By: Troy Nottingham
February 16, 2016
Why People Don’t Go To The Symphony
Some years ago, my wife got a call from a research firm about the symphony. During the interview, she was asked to rate a series of pre-determined reasons for not attending the symphony – two of which were parking and ticket prices. She did acknowledge that parking was not great and that the tickets were relatively expensive. At the close of the interview, my wife was pretty convinced that based on the questions asked that the symphony would think if it fixed the parking and adjusted ticket prices, she would attend. However, that is not why she doesn’t go to the symphony. You know how I know? Because she was a season ticket holder to the theatre located next door to the symphony and they shared the same parking and had comparable ticket prices.
So, I interviewed her (couldn’t help myself). Turns out, the reason she doesn’t go to the symphony is because it seems that it makes her feel … well … kind of stupid. I’m not even sure she realized that and could not have articulated it in a brief phone survey. It turns out that she is not knowledgeable about the composers, does not know how to pick which performance that she will enjoy, has no idea how to judge whether a symphony performance is good or not and isn’t even sure when she is supposed to clap. Yet, she does enjoy classical music and has attended symphony performances in the park – a far less intimidating experience.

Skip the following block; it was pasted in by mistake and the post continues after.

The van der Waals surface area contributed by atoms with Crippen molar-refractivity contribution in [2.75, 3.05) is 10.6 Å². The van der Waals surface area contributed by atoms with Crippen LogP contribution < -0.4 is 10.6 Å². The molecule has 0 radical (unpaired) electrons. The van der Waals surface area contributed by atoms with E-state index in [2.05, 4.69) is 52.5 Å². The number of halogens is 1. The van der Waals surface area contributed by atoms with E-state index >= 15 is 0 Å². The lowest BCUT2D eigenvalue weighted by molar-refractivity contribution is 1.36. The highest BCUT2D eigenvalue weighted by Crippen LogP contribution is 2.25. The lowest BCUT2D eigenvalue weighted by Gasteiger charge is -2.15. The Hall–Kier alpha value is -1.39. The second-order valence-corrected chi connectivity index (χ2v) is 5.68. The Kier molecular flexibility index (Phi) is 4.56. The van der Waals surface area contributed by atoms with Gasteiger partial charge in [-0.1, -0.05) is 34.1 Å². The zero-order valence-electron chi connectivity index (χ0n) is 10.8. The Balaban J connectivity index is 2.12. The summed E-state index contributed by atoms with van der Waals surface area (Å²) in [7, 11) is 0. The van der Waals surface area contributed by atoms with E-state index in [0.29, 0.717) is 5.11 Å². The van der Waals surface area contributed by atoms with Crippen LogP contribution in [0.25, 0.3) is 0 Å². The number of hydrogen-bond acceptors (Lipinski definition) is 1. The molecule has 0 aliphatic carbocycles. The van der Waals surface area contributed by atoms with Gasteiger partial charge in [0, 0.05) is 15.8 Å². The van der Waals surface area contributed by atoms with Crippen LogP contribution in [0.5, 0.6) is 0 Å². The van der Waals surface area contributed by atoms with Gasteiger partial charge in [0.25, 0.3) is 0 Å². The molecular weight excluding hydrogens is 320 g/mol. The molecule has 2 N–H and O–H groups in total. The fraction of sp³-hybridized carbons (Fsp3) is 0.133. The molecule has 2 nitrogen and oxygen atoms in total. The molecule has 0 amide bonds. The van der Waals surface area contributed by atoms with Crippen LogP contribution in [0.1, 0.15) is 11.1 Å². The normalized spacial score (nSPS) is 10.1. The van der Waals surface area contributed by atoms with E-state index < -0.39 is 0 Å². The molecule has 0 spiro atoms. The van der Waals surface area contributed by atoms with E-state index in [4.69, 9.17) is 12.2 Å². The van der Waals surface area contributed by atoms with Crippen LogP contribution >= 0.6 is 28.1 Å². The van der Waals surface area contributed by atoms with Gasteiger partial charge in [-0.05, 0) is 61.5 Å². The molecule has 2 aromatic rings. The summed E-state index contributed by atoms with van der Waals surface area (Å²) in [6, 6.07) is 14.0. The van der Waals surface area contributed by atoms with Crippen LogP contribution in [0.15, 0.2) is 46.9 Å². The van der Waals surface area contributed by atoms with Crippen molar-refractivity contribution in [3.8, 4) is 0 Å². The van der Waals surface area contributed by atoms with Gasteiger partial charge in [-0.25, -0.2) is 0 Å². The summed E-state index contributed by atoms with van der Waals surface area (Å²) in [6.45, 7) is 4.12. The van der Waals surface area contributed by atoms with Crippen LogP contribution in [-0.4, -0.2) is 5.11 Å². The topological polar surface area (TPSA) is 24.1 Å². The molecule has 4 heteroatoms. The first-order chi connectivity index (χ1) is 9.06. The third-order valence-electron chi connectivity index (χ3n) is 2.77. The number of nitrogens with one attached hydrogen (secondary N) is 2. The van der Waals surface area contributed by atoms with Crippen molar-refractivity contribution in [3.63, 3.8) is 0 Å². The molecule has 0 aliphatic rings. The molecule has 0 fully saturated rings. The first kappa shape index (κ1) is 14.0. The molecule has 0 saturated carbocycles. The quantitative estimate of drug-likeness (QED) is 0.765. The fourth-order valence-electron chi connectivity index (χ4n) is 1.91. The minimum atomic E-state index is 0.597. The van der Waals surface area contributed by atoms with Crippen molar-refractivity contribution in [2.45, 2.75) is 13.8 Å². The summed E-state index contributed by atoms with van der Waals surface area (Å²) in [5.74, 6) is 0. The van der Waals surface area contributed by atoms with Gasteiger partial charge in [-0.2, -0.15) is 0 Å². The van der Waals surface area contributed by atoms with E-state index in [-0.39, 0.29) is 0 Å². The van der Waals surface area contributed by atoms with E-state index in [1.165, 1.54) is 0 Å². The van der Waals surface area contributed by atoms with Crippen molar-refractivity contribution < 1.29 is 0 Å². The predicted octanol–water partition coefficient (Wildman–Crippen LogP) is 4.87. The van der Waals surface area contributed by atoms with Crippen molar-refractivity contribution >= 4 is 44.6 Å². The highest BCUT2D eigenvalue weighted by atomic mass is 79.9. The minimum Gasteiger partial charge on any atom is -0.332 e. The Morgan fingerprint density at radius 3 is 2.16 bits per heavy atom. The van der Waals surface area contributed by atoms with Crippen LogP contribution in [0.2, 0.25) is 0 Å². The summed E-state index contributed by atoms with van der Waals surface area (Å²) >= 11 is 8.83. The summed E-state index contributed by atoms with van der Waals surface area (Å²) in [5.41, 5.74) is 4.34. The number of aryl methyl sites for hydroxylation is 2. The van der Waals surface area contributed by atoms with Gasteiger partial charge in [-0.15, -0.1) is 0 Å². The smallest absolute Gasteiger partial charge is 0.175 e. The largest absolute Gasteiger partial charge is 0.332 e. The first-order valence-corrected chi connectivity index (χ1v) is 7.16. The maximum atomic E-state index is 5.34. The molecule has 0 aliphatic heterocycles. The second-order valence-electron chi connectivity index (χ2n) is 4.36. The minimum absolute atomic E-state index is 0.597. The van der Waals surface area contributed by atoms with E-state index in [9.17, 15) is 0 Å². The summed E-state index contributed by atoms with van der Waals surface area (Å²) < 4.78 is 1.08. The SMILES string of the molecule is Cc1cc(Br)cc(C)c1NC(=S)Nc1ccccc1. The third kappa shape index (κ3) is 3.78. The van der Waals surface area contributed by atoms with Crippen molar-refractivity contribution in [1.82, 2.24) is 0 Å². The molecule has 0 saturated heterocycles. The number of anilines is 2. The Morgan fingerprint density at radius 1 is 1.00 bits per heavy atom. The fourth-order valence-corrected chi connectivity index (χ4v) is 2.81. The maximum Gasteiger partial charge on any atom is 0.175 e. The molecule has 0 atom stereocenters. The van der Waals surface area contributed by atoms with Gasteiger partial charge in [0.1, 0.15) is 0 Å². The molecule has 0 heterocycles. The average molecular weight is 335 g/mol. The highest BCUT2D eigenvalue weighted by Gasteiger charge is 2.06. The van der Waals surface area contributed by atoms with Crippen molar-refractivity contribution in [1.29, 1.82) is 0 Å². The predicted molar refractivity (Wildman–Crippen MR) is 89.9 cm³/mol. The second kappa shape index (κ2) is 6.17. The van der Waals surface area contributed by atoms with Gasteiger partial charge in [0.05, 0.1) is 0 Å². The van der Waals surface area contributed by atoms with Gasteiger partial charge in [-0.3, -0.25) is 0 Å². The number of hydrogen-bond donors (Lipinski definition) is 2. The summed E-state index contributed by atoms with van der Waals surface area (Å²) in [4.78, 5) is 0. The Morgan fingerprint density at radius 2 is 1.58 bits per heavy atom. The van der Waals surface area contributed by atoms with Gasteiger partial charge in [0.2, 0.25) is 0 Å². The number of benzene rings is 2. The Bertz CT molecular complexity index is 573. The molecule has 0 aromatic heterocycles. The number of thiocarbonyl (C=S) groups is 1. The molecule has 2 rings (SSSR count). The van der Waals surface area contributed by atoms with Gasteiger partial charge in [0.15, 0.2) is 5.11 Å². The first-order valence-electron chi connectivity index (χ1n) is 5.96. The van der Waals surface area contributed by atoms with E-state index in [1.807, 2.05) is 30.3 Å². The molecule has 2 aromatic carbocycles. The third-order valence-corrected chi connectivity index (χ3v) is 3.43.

Sometimes people don’t know how to articulate the reasons for their decisions. They give you rational excuses, e.g., parking, when it’s an emotional issue that’s driving the decision, e.g., feeling stupid. Digging for the emotional drivers requires an in-depth conversation.
It would have been meaningful for the symphony to have a recommendation to educate people like my wife so they will know what to look for and how to enjoy the symphony. For instance, a session conducted before the start of each series where patrons (as a part of their ticket or membership purchase) can come and have someone explain the performance they will be seeing and give them tips on what to look for and how to evaluate the performance. Any action that moves people from darkness to light … or … that switches the symphony’s posture from “you should know” to “did you know.” That would have been important for the symphony to hear.